For Brittney Spencer, the albums that have proved most influential are those that taught her versatility. Some of her favorites exemplify sonic diversity, like Shania Twain’s genre-defying Up! or Keith Urban’s blend of dazzling guitar work and pop-tinged commercial country. In other cases, the most important albums to Spencer are the ones that present different directions to get to a common musical destination.
For example, she highlights two albums by British singer-songwriter Sade, which taught her that protest songs don’t have to sound a certain way or fit a certain genre. “Music and art, in general, offer a lot of opportunity to walk in someone else’s shoes,” Spencer tells Holler. “To show you what their life looks like or give you a glimpse into their story. For me, that’s the power of music, being able to increase our capacity for empathy.”
Then, there are other songs and albums that showed her how to lead with raw lyricism. She cites Miranda Lambert’s Four the Record album as a project that defies genre lines, stepping effortlessly between the commercial country she’s best known for and a more Americana-based sound, such as in her cover of Gillian Welch’s ‘Look at Miss Ohio’. The emphasis, both in that song and the originals throughout Four the Record’s tracklist, is on lyrical precision and poetry.
“The likes of Miranda Lambert, Taylor Swift, Cam - they write such incredible poetry in everything, which makes me feel at home,” Spencer explains. “I’ve always been a literary person, paying attention to words. The rawness is what I love. I hope I embody that in my new song, ‘Sober & Skinny’, when I say 'When you get sober, I’ll get skinny.’”
‘Sober & Skinny’ explores the pitfalls of picking at another person’s faults, especially in a loving relationship. Spencer wrote it with singer-songwriter Nelly Joy and Jason Reeves - who are also a married couple - as a reflection on the hypocrisy of comparing flaws, in an effort to find better ways to communicate.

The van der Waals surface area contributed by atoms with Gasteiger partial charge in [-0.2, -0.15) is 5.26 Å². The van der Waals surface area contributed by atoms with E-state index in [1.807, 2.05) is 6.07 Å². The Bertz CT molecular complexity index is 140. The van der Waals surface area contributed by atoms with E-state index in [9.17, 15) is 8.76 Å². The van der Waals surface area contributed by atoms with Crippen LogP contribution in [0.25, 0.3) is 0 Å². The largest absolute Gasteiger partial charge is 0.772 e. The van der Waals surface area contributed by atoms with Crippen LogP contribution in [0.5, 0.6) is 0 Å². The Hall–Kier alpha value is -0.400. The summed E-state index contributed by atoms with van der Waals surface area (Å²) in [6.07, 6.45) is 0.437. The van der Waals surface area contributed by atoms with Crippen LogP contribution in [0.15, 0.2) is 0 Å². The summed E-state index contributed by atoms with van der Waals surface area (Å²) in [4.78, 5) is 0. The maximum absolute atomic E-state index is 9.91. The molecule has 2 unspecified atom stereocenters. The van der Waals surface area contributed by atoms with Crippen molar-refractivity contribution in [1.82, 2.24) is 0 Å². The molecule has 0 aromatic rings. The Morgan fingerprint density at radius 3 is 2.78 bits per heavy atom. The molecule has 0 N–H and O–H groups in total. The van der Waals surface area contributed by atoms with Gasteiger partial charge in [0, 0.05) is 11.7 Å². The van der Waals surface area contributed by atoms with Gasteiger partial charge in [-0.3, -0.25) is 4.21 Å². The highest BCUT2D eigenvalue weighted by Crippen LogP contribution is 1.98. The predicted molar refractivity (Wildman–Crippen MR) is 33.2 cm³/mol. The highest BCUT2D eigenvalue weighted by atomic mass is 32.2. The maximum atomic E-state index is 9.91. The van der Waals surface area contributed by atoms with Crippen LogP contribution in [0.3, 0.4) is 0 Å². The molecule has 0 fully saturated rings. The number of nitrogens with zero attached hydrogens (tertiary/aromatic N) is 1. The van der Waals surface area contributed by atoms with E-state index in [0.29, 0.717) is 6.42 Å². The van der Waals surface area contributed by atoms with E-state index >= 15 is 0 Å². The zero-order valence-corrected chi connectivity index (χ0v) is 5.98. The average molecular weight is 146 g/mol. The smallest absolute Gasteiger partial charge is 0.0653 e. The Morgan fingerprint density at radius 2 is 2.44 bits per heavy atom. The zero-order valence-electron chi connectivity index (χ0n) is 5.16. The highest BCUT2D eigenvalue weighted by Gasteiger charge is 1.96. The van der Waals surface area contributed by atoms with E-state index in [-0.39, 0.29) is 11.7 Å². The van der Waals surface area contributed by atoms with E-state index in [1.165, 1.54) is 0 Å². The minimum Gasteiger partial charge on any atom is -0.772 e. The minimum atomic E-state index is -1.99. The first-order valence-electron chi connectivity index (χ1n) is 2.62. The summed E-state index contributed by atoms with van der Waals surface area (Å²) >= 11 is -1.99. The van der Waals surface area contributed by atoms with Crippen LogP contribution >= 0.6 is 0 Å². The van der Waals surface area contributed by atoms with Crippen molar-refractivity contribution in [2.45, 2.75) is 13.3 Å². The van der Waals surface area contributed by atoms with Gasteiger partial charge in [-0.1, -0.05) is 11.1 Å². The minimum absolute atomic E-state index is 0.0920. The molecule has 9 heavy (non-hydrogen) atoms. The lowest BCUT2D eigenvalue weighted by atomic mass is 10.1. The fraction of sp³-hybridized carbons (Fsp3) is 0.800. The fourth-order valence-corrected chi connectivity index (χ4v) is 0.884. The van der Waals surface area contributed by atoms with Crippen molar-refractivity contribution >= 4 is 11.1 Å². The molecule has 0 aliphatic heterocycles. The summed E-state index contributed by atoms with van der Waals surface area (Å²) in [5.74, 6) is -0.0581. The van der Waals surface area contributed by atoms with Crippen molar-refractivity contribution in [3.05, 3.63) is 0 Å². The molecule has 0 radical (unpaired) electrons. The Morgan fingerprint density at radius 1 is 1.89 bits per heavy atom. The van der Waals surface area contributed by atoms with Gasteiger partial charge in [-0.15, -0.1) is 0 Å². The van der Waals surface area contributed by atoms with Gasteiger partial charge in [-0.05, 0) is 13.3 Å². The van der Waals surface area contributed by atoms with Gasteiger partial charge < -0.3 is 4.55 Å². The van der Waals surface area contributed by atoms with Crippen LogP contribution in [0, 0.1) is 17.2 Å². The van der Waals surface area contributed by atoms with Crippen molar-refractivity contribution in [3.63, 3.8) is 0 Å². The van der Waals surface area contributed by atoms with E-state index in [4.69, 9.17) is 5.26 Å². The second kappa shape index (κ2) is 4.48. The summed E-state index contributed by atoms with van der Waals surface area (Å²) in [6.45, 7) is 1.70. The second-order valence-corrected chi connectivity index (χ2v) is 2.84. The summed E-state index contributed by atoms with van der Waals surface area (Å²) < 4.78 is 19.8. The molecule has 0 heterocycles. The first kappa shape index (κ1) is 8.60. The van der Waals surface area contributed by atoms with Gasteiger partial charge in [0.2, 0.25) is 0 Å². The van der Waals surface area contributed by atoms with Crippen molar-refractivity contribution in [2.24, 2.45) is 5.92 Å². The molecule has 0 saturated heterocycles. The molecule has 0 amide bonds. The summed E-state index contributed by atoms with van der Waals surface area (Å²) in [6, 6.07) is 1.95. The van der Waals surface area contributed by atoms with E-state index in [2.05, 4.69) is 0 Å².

“I'm trying to find a loving way to sort problems in a relationship, because it’s so easy to fuss, yell and fight,” she remarks. “It’s just a metaphor for, ‘Stop pointing at my flaws.’ Or, ‘Be willing to change your issues if you’re willing to point at mine.’”
For Cuts The Deepest, Spencer reflected on just a small selection of the albums that have inspired her – the five discussed highlighted as particularly powerful influences on who she is as an artist. “I could’ve kept going!” she adds with a laugh, before launching into her choices.
I can’t decide between these two. The music is just so beautiful - sonically, it has such a universal sound. It was incredible storytelling presented in a way that reached beyond genre lines. I thought it was brilliant the way that Sade would present protest songs because it wasn’t preachy. She just told the story of a person. She did that on her Love Deluxe album with a song called ‘Pearls’, describing a person’s pain by saying “It hurts like brand-new shoes”. I just thought that was brilliant and it really influenced me. I think you can kinda hear it in my song ‘Compassion’.